Today is GIS Day. GIS stands for Geographic Information Systems and is increasingly important in todays interconnected world.
Smart phones, which most of us use, are location aware and loaded with GIS software such as Google Maps. We wanted to recognise the creative base maps available from Stamen Design. Here we see their Watercolor map together with our 20 offices.
Each of our 20 branches have access to their own Douglas Map landing page which provides local information pertinent for quickly assessing ground conditions in their regions.
You can imagine our excitement when we heard that Geelong had a volcano layer! Thankfully there are no active volcanoes in Australia that we need to be concerned about, although experts predict that there could be an eruption in the next 5000 years in the SA regions of Mt Gambier and Mt Shank. The Douglas Map volcano layer, when combined with geological unit information, is useful for gaining an understanding of the source of lava flows and hence where the resulting rock is likely to be at its thickest and thinnest. A typical example, in the area north of Colac, can be seen in the image below.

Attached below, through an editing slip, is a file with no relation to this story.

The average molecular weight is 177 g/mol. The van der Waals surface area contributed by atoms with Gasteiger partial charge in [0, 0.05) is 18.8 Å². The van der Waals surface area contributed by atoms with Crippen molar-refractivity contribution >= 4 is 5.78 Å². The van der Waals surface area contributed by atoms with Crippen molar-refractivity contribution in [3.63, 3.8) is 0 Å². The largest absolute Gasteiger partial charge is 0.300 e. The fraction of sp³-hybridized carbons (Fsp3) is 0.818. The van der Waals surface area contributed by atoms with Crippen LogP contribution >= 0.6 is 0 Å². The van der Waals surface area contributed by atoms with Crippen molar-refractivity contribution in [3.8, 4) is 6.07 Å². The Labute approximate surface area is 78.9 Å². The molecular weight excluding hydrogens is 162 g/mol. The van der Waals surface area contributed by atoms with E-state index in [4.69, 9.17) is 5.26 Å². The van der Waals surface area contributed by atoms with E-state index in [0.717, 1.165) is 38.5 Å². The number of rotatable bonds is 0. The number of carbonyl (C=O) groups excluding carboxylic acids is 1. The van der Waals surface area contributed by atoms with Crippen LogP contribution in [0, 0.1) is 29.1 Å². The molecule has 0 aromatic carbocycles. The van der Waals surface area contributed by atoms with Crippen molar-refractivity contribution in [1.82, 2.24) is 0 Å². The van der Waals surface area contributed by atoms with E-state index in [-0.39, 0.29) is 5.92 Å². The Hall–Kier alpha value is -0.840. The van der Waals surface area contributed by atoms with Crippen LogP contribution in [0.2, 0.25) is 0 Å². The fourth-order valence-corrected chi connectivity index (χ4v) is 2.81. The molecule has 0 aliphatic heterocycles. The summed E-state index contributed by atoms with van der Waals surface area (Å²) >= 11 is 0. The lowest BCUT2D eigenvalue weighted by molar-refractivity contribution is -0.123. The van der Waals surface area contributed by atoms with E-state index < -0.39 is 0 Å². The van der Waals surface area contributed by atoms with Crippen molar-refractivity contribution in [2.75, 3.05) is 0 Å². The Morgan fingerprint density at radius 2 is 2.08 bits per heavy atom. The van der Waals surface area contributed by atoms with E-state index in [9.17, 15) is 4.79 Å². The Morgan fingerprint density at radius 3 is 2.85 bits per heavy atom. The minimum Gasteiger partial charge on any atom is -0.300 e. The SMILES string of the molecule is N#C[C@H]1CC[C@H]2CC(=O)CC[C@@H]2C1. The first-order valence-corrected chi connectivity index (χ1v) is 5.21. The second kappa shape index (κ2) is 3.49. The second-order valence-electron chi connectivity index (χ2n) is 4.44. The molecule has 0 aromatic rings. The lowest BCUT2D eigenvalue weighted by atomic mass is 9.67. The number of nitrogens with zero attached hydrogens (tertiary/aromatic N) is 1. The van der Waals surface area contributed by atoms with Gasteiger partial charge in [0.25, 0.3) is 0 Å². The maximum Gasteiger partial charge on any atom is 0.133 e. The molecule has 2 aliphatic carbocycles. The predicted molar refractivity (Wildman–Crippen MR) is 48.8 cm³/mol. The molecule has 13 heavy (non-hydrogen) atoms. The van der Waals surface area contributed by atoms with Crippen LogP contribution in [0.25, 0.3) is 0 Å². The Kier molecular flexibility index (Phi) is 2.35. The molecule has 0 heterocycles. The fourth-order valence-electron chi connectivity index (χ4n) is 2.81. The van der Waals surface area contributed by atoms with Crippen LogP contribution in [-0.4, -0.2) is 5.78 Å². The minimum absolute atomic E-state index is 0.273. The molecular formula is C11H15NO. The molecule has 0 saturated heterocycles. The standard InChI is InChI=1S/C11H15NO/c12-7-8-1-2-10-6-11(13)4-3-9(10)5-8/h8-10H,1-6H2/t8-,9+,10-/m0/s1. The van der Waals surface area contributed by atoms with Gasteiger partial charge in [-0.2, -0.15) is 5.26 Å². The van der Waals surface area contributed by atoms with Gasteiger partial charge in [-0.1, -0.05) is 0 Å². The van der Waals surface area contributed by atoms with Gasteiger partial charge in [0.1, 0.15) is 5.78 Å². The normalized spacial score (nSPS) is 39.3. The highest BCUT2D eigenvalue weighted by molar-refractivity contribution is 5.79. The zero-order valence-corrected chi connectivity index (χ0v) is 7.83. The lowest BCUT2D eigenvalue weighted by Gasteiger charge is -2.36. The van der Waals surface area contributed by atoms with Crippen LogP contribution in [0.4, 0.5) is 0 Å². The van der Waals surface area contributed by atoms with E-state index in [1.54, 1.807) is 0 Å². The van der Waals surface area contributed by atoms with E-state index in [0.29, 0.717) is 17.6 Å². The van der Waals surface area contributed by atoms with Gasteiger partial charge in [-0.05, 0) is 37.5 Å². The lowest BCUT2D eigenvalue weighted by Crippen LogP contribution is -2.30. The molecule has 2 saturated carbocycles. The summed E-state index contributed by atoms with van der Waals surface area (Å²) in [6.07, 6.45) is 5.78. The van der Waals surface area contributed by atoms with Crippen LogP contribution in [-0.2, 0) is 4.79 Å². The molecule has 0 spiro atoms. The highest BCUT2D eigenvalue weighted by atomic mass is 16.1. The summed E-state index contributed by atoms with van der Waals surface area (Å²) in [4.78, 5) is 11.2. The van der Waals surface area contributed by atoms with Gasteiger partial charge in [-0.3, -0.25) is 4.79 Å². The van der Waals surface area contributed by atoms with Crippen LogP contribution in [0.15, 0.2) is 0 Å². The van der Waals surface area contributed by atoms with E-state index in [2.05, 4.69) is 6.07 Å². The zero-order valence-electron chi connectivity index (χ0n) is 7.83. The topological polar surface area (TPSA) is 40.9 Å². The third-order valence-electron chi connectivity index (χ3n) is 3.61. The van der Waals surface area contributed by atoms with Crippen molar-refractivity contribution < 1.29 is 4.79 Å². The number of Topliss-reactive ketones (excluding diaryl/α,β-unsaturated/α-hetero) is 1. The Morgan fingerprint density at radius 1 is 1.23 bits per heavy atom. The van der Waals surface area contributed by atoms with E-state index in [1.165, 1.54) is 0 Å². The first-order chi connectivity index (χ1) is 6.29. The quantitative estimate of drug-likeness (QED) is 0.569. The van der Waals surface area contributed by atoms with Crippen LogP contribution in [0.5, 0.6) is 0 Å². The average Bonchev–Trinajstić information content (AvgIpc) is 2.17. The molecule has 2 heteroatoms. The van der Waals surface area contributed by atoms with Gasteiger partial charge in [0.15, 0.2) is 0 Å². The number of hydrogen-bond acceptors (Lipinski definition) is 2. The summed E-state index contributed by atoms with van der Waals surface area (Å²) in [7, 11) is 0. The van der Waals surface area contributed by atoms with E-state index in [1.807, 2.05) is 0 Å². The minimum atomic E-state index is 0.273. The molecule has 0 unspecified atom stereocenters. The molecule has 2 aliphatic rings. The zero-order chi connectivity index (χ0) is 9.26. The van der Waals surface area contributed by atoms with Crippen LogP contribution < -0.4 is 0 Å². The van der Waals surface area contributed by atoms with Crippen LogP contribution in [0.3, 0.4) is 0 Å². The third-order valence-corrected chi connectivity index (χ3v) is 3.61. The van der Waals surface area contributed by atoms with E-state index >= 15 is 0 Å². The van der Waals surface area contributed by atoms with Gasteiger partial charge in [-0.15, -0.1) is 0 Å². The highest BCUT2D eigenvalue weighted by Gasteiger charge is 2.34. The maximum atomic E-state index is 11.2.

To celebrate World GIS Day our Newcastle office held a morning tea, to reflect on the advances of the last few years, and the increasing amounts of data at our fingertips. Tim Swavley launched a new layer to Douglas Map which provides the ability to directly click to individual borehole logs in our archive, unlocking endless possibilities for the use of our data. Since 2005 (when we started using GINT), we have 32,107 logs in our archive. This does not include active projects or the 25+ years of data prior to 2005. The archive logs represent almost 520,000 m of log data.
Tim’s interrogation of the data also enabled him to present an award to Michael Harris as the Newcastle Office’s Most “Boring” Person: for being the person with the most metres logged (11,217), and also the person with the most number of test pits / bores logged (1819).
Our morning tea included our very own World GIS Day cake, complete with chocolate “rocks”, thanks to Chase Benson.